3 Tips on How to Transition From the City to the Suburbs

When you’re a kid and venturing out of your parent’s home for the first time, the city is generally regarded as the preferred area to live in. When you’re young, you want to be close to other young people and be where the action is. Cafes, bars, clubs, and the trendiest restaurants are all high on the priority list.

Eventually, if you haven’t already, you’ll find the person you envision settling down with and move in together. At this point, city life is still ideal. That is, of course, until marriage and children enter the picture.

Once you have your first child every city noise seems louder, choosing the car over walking in the crowded streets becomes the norm, and getting all the groceries and supplies you need turns into a huge hassle. This is the point where most city dwellers opt to transition to the suburbs where it’s quieter, there’s ample parking and you can get anything you need relatively easily.

If you’re in a scenario that compels you to make this transition, it’s more complicated than just picking out a spacious home in any suburb. Follow these tips to eliminate as much stress as possible during this difficult transition.

1. The Right School District

When surrendering to suburban living, you at least want to ensure you get the most out of it and that starts with sourcing the best school for your children. While this is a reasonable endeavor, it’s important to define “best.” People tend to go for the district that has the highest-ranking schools, but does that mean the school is right for your children? Whether you value big or small class sizes, specialized education, or other important factors, it’s important to research and tour prospective schools before deciding on a district that is right for your family.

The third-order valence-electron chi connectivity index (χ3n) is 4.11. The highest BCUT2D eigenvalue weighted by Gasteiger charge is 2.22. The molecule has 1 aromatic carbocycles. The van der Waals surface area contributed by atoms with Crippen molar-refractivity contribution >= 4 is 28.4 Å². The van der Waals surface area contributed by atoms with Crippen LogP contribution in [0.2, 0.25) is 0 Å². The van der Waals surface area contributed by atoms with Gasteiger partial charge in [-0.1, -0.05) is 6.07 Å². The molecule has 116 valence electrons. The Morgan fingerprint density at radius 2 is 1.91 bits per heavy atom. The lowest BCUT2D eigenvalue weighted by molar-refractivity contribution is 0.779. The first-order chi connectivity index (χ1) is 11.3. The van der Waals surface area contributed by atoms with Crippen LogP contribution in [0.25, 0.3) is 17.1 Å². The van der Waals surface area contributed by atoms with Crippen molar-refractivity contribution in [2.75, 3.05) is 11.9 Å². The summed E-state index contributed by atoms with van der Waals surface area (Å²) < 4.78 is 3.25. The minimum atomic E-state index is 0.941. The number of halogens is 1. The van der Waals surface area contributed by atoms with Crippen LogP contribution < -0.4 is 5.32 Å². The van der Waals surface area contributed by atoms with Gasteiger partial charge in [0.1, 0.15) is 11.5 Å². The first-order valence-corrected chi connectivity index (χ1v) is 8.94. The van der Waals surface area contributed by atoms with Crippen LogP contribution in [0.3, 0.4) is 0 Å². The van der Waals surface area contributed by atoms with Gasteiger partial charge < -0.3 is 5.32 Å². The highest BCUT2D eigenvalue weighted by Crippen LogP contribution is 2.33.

A Mother taking her daughter to school, saying her goodbye for the day.

2. The Right Neighbourhood

People transitioning from the city to the suburbs often prioritize the house over the neighborhood. The suburbs are mistakenly viewed as all the same and after being constrained to a one-bedroom apartment or studio all that time in the city, it’s natural to want to stretch out and get comfortable in your ideal abode. 

The truth, however, is that suburban neighborhoods vary greatly in terms of their communities. Is it a religious community or secular? Is it dominated by young families or families on the brink of retirement? It’s important to vet each prospective neighborhood and ensure your comfortable with the demographics.

Round Rock, Texas, USA aerial drone view high above Suburb Neighborhood with Vast amount of Homes – Summertime in the best place to live in America.

3. Commute Time

One of the most frustrating things about moving to the suburbs is the likelihood of long commute times to work, often back to the city. The goal is to minimize the time as much as possible if you spend 2 hours a day commuting plus 8 to 9 hours at work, that leaves very little quality time, if any, to spend with your children (the primary reason for this sacrifice). When mapping out commute times, don’t be deceived by google maps and focus on distance alone. While some places maybe a little farther, there may be less traffic. You should test out various areas at rush hour and strongly consider your options when selecting a neighborhood.

Traffic is seen slowly moving on the Montrose Ave overpass at the 1-90 Kennedy Expressway and the I-94 Edens Split the day before Thanksgiving on November 22, 2017, in Chicago, Illinois

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